Finding a Way to Remember (repost)

“I didn’t think someone could forget so much so fast without a severe blow to the head.” 

I couldn’t resist a favorite quotation from The Man Who Knew Too Little (Warner Bros., 1997). I laugh every time I hear Peter Gallagher say it, but I also am a bit embarrassed.

See, I’ve had my share of blows to the head. Perhaps I’ve just not been properly trained in being aware of my surroundings. Nonetheless, I don’t think I can pass off all my forgetfulness on times when I’ve slammed my head into closing doors or the like.

We all have a tendency to forget.

Some people can seem to remember more than others. At times, we meet people who have a “selective memory.” It’s a struggle today as much as it’s been throughout human history.

A search through the NIV shows the word “remember” more than 160 times. That doesn’t take into account the times when the Bible tells us not to forget or reminds us of what has been forgotten. Even the most important things slip our minds all too often.

After 40 years in the wilderness, the people of God are warned to “take care lest you forget the LORD your God by not keeping his commandments.” “You shall remember the LORD your God, for it is he who gives you power to get wealth, that he may confirm his covenant that he swore to your fathers, as it is this day” (Deut. 8:11, 18, ESV).

How could they possibly forget 40 years in the wilderness?

But they did, and so do we.

Spiritually speaking, we work hard in the springtime and enjoy the rest of summer. When fall comes, we celebrate the blessings and bounty with little thought for the winter that awaits. Yet, our spiritual winters can still be filled in hope if we store up in fall and reflect upon the memories of the great things God has done.

So how can we prepare ourselves for the seasons to come?

We must find a way to remember.

I’ve experimented with several ways of remembering. Some have helped more than others, but perhaps a few thoughts can spark our minds and continued conversation.

  • Write. Find a way that works for you. You might start a blog or pick up a journal. If you can write something every day, great. If not, try once per week. Start small, and build upon the early successes as you establish a discipline of writing. These will be memories to which you can turn when needing a sense of hope during the trials of life.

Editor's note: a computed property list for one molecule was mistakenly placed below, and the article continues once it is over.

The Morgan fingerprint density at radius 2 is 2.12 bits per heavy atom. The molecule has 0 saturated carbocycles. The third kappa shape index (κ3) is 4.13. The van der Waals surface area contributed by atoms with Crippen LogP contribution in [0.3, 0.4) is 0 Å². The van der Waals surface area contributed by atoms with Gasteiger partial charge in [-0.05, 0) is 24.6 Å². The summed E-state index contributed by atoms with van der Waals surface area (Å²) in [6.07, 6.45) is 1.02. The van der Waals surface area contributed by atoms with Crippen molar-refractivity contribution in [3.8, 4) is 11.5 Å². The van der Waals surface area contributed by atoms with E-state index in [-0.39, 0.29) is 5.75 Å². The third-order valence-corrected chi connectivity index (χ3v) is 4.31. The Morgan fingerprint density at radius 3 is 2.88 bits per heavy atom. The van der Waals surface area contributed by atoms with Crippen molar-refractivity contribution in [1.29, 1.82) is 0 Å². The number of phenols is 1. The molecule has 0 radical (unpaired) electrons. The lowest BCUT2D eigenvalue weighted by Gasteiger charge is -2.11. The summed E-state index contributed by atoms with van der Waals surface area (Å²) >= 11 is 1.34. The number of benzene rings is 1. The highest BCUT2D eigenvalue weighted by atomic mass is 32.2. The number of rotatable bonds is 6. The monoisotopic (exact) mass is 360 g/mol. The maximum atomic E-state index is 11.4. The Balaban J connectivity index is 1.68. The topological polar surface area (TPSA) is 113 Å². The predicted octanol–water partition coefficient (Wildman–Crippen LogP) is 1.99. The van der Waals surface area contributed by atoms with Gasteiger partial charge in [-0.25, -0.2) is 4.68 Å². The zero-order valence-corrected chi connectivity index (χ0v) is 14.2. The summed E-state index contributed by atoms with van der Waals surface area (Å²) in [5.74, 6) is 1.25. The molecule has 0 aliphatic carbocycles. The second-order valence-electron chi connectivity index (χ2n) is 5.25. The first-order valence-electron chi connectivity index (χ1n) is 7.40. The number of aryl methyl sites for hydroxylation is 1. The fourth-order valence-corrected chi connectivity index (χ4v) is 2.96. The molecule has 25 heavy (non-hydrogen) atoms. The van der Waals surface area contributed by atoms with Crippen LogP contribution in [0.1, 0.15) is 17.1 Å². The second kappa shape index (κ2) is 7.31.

• Take pictures. It’s amazing how much of my life comes rushing back into my mind as I view pictures I’ve taken of my family. I’m amazed at how much we’ve experienced, and I’m humbled by the way God has blessed and grown us. You might create a slideshow, video or scrapbook. Whatever it is, make sure it’s something to which you can easily come back.
  • Tell stories. My girls love me telling them stories. There are certain ones that they want to hear over and over again. They have some of my life experiences memorized and could retell the story to another who would ask. Telling stories doesn’t just help those who hear it; the stories reinforce the memory in the teller.
  • Create Traditions. If God has used an event or experience to do a work of transformation in your life or the life of your family, consider starting a new tradition or celebration to mark the spiritual moment on a regular basis.

As you develop the discipline of remembering, you can become more intentional about writing, taking pictures or telling stories that may bring greater focus to the work of Christ in your life.

As Deborah Kerr said in An Affair to Remember, “Winter must be cold for those with no warm memories” (Twentieth Century Fox, 1957). But may the severe blows of winter not leave us forgetful. Rather, may we prepare in our spiritual fall that we may have many layers of memories of God’s grace to keep us warm and be filled with the hope of grace yet to come.

What are some ways you remember God’s work in your life? Take time to encourage one another with your ideas, and share your stories with loved ones this Thanksgiving.

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